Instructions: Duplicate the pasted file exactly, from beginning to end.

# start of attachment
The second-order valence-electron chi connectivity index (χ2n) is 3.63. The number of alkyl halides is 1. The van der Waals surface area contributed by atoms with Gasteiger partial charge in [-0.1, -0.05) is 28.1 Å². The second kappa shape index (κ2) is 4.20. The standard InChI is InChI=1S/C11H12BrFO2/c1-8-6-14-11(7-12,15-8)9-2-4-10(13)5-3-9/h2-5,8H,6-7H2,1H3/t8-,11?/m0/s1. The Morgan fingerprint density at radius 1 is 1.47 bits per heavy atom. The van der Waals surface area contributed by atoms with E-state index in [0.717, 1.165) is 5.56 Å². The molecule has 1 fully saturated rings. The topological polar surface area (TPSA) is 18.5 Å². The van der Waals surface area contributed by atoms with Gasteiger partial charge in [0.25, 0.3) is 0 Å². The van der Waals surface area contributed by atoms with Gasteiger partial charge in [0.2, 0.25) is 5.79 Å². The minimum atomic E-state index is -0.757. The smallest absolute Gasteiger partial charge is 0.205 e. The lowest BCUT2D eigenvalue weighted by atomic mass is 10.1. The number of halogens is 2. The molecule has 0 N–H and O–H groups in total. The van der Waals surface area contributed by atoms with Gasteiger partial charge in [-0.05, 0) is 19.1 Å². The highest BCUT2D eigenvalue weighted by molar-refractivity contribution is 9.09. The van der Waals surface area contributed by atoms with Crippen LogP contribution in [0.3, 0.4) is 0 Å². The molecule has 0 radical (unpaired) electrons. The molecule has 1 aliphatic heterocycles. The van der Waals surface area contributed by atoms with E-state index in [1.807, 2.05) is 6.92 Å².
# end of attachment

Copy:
The second-order valence-electron chi connectivity index (χ2n) is 3.63. The number of alkyl halides is 1. The van der Waals surface area contributed by atoms with Gasteiger partial charge in [-0.1, -0.05) is 28.1 Å². The second kappa shape index (κ2) is 4.20. The standard InChI is InChI=1S/C11H12BrFO2/c1-8-6-14-11(7-12,15-8)9-2-4-10(13)5-3-9/h2-5,8H,6-7H2,1H3/t8-,11?/m0/s1. The Morgan fingerprint density at radius 1 is 1.47 bits per heavy atom. The van der Waals surface area contributed by atoms with E-state index in [0.717, 1.165) is 5.56 Å². The molecule has 1 fully saturated rings. The topological polar surface area (TPSA) is 18.5 Å². The van der Waals surface area contributed by atoms with Gasteiger partial charge in [0.25, 0.3) is 0 Å². The van der Waals surface area contributed by atoms with Gasteiger partial charge in [0.2, 0.25) is 5.79 Å². The minimum atomic E-state index is -0.757. The smallest absolute Gasteiger partial charge is 0.205 e. The lowest BCUT2D eigenvalue weighted by atomic mass is 10.1. The number of halogens is 2. The molecule has 0 N–H and O–H groups in total. The van der Waals surface area contributed by atoms with Gasteiger partial charge in [-0.05, 0) is 19.1 Å². The highest BCUT2D eigenvalue weighted by molar-refractivity contribution is 9.09. The van der Waals surface area contributed by atoms with Crippen LogP contribution in [0.3, 0.4) is 0 Å². The molecule has 0 radical (unpaired) electrons. The molecule has 1 aliphatic heterocycles. The van der Waals surface area contributed by atoms with E-state index in [1.807, 2.05) is 6.92 Å².